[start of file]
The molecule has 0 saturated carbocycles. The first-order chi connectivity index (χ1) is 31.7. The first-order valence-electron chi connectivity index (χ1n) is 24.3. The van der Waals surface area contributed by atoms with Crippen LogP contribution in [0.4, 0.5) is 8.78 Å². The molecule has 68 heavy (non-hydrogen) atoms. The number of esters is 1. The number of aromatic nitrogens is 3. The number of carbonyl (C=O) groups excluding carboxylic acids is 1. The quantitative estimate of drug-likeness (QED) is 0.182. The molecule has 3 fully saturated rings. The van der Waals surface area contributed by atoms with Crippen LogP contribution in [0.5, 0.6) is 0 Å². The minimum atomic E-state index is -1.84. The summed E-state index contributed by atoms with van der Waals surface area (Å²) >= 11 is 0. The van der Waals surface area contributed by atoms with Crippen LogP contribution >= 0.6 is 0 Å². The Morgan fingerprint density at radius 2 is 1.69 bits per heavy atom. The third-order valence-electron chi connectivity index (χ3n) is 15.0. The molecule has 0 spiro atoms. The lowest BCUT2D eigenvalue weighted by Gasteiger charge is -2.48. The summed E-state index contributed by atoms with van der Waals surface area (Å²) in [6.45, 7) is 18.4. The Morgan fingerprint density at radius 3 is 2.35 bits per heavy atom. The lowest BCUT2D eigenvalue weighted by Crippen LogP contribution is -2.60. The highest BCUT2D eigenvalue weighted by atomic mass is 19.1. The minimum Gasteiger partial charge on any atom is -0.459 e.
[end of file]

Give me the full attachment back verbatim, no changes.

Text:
The molecule has 0 saturated carbocycles. The first-order chi connectivity index (χ1) is 31.7. The first-order valence-electron chi connectivity index (χ1n) is 24.3. The van der Waals surface area contributed by atoms with Crippen LogP contribution in [0.4, 0.5) is 8.78 Å². The molecule has 68 heavy (non-hydrogen) atoms. The number of esters is 1. The number of aromatic nitrogens is 3. The number of carbonyl (C=O) groups excluding carboxylic acids is 1. The quantitative estimate of drug-likeness (QED) is 0.182. The molecule has 3 fully saturated rings. The van der Waals surface area contributed by atoms with Crippen LogP contribution in [0.5, 0.6) is 0 Å². The minimum atomic E-state index is -1.84. The summed E-state index contributed by atoms with van der Waals surface area (Å²) >= 11 is 0. The van der Waals surface area contributed by atoms with Crippen LogP contribution >= 0.6 is 0 Å². The Morgan fingerprint density at radius 2 is 1.69 bits per heavy atom. The third-order valence-electron chi connectivity index (χ3n) is 15.0. The molecule has 0 spiro atoms. The lowest BCUT2D eigenvalue weighted by Gasteiger charge is -2.48. The summed E-state index contributed by atoms with van der Waals surface area (Å²) in [6.45, 7) is 18.4. The Morgan fingerprint density at radius 3 is 2.35 bits per heavy atom. The lowest BCUT2D eigenvalue weighted by Crippen LogP contribution is -2.60. The highest BCUT2D eigenvalue weighted by atomic mass is 19.1. The minimum Gasteiger partial charge on any atom is -0.459 e.